The Count was at his table when Alfred returned. As he passed by the Count’s table on the way to his room to get dry clothing. He paused a moment. “Just two horses. I didn’t see any other man about.” The Count nodded his head at this. He and the lad in the kitchen were gone out the back door when Alfred returned to the tavern’s main room.

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Sparring partner

Alfred was in a miserable mood. No sooner than he had finished his chores and was ready to begin the new book he had found in the church. Apparently, the priest, Father Fitzpatrick also enjoyed adventure tales. The thick volume Alfred had borrowed from the bookshelves of the church was a collection of Arthurian tales. His plans to disappear into a hidden space in the hay above the stables reading and dreaming of adventure was spoiled.

The count had requested him for a sparring partner with the boy that had appeared a few days ago. Why one of the older boys wasn’t selected Alfred couldn’t fathom. Samuel, Fritz, Duncan, Harold, and Clyde were well along in their training. The Count insisted that everyone over sixteen be trained in arms. They trained until they met the standards that he expected for the local guard. Alfred had at least two more years before he had to begin the task. It was so unfair. He heard his mother’s voice in the back of his mind, “Alfred take off that pouty face. It makes people think we spoil you.”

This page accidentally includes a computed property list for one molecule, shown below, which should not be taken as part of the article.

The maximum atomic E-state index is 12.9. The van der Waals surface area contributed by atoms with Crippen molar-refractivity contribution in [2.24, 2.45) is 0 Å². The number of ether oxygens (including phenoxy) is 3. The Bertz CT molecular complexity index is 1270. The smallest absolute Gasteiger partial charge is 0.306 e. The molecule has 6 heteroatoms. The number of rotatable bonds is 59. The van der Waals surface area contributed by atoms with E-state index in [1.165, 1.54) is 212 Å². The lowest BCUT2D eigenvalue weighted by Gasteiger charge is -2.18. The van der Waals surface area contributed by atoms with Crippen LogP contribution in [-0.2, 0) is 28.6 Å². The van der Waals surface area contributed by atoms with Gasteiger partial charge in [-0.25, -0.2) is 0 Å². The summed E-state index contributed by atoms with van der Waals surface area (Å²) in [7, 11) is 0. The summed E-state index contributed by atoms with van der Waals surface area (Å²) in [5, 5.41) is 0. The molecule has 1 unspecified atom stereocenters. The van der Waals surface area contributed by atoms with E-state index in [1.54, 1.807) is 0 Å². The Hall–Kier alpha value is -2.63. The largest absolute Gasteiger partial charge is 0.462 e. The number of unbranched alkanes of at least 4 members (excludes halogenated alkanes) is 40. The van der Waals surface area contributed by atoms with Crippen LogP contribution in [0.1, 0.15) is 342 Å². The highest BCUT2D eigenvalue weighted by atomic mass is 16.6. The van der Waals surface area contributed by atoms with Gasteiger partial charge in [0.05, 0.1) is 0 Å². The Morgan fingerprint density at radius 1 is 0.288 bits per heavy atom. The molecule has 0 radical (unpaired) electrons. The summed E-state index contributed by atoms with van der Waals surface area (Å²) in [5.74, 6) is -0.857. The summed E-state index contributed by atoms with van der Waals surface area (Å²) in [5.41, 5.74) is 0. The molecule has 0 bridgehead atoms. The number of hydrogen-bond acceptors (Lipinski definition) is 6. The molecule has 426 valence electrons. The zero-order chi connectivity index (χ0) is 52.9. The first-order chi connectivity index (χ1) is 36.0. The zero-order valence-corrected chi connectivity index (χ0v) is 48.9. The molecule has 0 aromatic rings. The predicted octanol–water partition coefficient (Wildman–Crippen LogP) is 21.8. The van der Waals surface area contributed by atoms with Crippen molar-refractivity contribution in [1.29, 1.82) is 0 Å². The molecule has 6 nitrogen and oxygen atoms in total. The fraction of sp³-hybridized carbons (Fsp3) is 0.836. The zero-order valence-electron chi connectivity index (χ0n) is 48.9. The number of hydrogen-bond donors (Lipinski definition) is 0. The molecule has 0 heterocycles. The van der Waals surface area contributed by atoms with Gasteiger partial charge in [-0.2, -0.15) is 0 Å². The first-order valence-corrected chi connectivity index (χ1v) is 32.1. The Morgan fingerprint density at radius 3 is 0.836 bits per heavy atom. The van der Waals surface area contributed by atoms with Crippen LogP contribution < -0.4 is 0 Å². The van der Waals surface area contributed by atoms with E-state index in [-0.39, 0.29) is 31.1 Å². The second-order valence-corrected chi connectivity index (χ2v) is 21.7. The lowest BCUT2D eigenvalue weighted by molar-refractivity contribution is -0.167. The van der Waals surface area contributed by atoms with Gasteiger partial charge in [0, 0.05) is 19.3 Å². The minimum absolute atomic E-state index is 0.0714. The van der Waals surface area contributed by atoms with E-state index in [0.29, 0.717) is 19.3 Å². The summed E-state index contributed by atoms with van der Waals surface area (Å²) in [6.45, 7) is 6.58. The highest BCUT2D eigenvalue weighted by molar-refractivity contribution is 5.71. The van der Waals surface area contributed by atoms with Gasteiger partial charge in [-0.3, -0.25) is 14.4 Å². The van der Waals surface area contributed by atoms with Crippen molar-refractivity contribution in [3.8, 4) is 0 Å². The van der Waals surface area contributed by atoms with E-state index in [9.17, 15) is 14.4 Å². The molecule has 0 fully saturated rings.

He put on his bland bored face as he approached the gates of the castle. The portcullis was down. This didn’t surprise him. he had never seen it open. He wondered if perhaps it couldn’t be opened. Simeon was at the iron gate the provided entry into the castle. Why was he behind the gate? Alfred didn’t remember ever seeing that gate closed. Most times he had been sent on an errand to the castle there wasn’t even a guard. He tried not to let a spark of interest show on his face. Though now he was a bit curious about what was going on here.

“Bout time you got here,” Simeon growled at him. “I’ve had to stand here for the last hour. My feet are tired.” He swung the gate out. “Get in and go to the house. I can lock this here, then sit in the warmth then”

Alfred walked thought the long tunnel through the wall of the castle. By the light of the scattered torches, he could make out the kill slots above his head. He was told in times of war invaders could be assaulted with arrows and boiling oil. As far as Alfred knew there hadn’t been a battle near here since his grandfather’s time. When he mentioned adventure and battles to this father, all he got was a gruff reply about wishing that peace would reign in the village till Alfred was a grandfather or more.  

Visions of noble knights and damsels in distress danced thorough his head. He could picture himself defeating the wicked wizard who held the damsel captive.  What he would do with her afterward he wasn’t quite sure. A kiss perhaps? The older boys hinted that there might be more. But they were as embarrassed as he when the subject came up. Which it never did when an adult was near. And they were almost always an adult nearby.

There had been two weddings the last year and the bawdy songs that had been sung that night…

“Alfred, what are you doing wandering about?” Gertie interrupted his thoughts. The count is waiting in the manor. “Best be on your way. He’s growing impatient. He’s got things to do.” She glared at him as only she could